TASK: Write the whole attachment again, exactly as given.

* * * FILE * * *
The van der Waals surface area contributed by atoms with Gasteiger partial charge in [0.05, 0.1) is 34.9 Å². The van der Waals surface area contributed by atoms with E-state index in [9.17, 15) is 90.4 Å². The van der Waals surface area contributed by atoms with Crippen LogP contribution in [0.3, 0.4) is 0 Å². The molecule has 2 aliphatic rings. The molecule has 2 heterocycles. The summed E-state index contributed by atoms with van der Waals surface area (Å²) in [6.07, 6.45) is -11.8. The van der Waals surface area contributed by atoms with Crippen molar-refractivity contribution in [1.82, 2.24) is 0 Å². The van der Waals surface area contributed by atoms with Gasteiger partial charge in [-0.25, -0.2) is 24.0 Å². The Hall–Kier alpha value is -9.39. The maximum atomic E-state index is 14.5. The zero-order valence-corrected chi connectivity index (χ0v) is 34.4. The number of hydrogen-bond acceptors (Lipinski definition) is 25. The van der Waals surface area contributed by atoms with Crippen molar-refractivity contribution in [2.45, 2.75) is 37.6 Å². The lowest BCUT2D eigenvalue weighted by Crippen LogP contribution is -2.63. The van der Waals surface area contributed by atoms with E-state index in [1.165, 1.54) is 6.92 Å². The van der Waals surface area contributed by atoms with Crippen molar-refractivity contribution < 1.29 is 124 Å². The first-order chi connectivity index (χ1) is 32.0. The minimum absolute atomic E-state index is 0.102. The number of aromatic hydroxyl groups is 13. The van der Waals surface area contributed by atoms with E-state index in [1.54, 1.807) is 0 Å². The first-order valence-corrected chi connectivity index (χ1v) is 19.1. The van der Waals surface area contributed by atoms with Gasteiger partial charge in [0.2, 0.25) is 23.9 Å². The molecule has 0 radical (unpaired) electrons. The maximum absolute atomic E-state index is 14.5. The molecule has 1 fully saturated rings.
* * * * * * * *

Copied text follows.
The van der Waals surface area contributed by atoms with Gasteiger partial charge in [0.05, 0.1) is 34.9 Å². The van der Waals surface area contributed by atoms with E-state index in [9.17, 15) is 90.4 Å². The van der Waals surface area contributed by atoms with Crippen LogP contribution in [0.3, 0.4) is 0 Å². The molecule has 2 aliphatic rings. The molecule has 2 heterocycles. The summed E-state index contributed by atoms with van der Waals surface area (Å²) in [6.07, 6.45) is -11.8. The van der Waals surface area contributed by atoms with Crippen molar-refractivity contribution in [1.82, 2.24) is 0 Å². The van der Waals surface area contributed by atoms with Gasteiger partial charge in [-0.25, -0.2) is 24.0 Å². The Hall–Kier alpha value is -9.39. The maximum atomic E-state index is 14.5. The zero-order valence-corrected chi connectivity index (χ0v) is 34.4. The number of hydrogen-bond acceptors (Lipinski definition) is 25. The van der Waals surface area contributed by atoms with Crippen molar-refractivity contribution in [2.45, 2.75) is 37.6 Å². The lowest BCUT2D eigenvalue weighted by Crippen LogP contribution is -2.63. The van der Waals surface area contributed by atoms with E-state index in [1.165, 1.54) is 6.92 Å². The van der Waals surface area contributed by atoms with Crippen molar-refractivity contribution < 1.29 is 124 Å². The first-order chi connectivity index (χ1) is 32.0. The minimum absolute atomic E-state index is 0.102. The number of aromatic hydroxyl groups is 13. The van der Waals surface area contributed by atoms with E-state index in [1.54, 1.807) is 0 Å². The first-order valence-corrected chi connectivity index (χ1v) is 19.1. The van der Waals surface area contributed by atoms with Gasteiger partial charge in [0.2, 0.25) is 23.9 Å². The molecule has 0 radical (unpaired) electrons. The maximum absolute atomic E-state index is 14.5. The molecule has 1 fully saturated rings.